It should have been clear to any registrar that the US Social Security Administration does not register with DNS.be and does not use a fast-flux server. The registrar is in the computer business.
      They should be able to see this and respond. Parkinson Construction is not in the computer business.
      If this registrar had shown the same responsibility demonstrated by some others, Parkinson Construction would have received a ‘Host Not Found’ error message rather than a trojan.

      The personal computer has become a necessary but dangerous appliance for most people and certainly for business.
      No one is required to know electronics to be guaranteed safety from electrical shock from their dvd player.
      You should not have to be a computer guru to avoid ‘software shock’ from your computer either.

      The registrars need to have their focus redirected from bragging about how many domains they’ve registered to how few malevolent domains they’ve registered. They are the ones who should be the computer gurus, not victims like Mr. Parkinson and Duanesburg Central School District.
      It doesn’t take much of a computer guru to know that the IRS and SSA are not located in Chili or Argentina.
      Let the Registrar be responsible for the research. That would prevent the majority of these incidents.

  3. A reader sent this to me via e-mail and I thought it was interesting enough that I got permission to excerpt part of it here.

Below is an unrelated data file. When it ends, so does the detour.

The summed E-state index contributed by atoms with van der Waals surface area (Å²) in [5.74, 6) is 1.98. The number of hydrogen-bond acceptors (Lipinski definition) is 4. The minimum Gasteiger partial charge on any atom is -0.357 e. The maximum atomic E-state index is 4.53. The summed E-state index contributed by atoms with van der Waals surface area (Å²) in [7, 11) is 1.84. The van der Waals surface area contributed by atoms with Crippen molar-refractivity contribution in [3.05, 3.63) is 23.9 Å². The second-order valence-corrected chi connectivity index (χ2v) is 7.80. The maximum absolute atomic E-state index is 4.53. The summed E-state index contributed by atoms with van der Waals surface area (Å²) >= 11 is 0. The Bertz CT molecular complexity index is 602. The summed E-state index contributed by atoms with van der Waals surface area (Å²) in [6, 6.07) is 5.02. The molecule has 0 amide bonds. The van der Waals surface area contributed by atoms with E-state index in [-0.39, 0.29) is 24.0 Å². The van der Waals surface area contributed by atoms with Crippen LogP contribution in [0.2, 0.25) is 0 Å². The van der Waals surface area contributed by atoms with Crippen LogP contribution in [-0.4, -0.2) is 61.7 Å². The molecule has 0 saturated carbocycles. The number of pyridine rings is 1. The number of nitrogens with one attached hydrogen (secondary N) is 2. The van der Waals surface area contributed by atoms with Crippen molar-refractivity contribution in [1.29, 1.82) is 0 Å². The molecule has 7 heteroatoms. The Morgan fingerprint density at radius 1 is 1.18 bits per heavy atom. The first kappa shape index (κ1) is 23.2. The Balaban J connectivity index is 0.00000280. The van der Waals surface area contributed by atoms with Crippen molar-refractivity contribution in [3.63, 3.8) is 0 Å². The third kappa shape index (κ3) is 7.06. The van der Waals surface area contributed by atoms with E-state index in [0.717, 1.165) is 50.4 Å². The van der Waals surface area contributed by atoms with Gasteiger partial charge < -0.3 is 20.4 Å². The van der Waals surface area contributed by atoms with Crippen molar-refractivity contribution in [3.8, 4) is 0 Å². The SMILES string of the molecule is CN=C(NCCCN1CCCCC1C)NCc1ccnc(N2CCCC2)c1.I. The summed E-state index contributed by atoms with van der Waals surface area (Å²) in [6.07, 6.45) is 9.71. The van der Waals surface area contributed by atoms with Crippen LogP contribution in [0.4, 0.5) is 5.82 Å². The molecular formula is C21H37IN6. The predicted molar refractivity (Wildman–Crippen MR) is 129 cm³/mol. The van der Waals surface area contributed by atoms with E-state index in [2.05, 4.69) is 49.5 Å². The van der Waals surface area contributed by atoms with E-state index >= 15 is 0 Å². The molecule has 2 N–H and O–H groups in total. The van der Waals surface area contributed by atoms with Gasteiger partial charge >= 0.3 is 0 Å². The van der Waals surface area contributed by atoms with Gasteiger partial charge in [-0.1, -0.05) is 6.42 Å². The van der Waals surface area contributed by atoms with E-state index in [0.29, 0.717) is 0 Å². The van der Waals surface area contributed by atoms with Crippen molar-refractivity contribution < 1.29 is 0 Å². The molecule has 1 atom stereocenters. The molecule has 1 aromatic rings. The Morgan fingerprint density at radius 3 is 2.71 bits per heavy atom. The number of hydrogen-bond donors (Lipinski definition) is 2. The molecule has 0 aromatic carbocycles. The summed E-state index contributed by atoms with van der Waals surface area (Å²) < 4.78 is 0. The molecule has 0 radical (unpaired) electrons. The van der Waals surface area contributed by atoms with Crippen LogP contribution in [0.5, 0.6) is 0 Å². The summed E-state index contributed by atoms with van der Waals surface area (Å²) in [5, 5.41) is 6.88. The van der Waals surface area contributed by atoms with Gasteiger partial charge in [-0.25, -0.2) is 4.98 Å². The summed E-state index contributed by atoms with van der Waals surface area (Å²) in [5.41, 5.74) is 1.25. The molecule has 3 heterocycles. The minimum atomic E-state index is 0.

I have read your column for many years and have always found you to be factual and on the cutting edge of cyber crime trends. I worked for an online financial services company for more than a decade. I was in their corporate security investigations group. I was the senior manager of investigations from late 2005 until I left and worked directly with law enforcement on the types of cases you have written about so well.

    My group investigated all fraud activity perpetrated against it and I can tell you we dealt with the Russian or as we told everyone “Eastern European” groups since 2003. They started small by opening accounts with stolen identities and funding via ACH and experimented with stock pump and dump as early as December 2003. Our firm lost less then a million dollars in 2004 to ACH, wire fraud and pump and dump and a couple of million in 2005, but we fully reimbursed customers because of what it could do to our business if it became public. We had compromised customers sign a general release/non-disclosure form to protect our reputation. We also had these customers send us their hard drives or we performed remote diagnostics and as a result were highly familiar with the viruses and how credentials were being stolen. We referred all of these cases to law enforcement and I worked directly with different FBI and Secret Service agents on many of these cases. We also participated in Secret Service Electronic Crime Task force groups around the country during this time frame of 04/05.

    2006 changed the course of history, as my firm lost more money between July and September then we had between 2001-June 2006, when we lost over $10 million. It was a result of pump and dump, as well as wire and ACH fraud. Of course this impacted everyone in the online brokerage business, but we were on the bleeding edge. As you well know, RBN and others learn quickly and they used all of the knowledge and skills they had accumulated over the past several years and they came at us hard and fast. We had founded a working group with NCFTA in Pittsburgh and had quarterly meetings to share all of this information and we also began sharing information directly via email within our working group real time to help combat this activity. It helped to slow it down, but we were never able to stop it.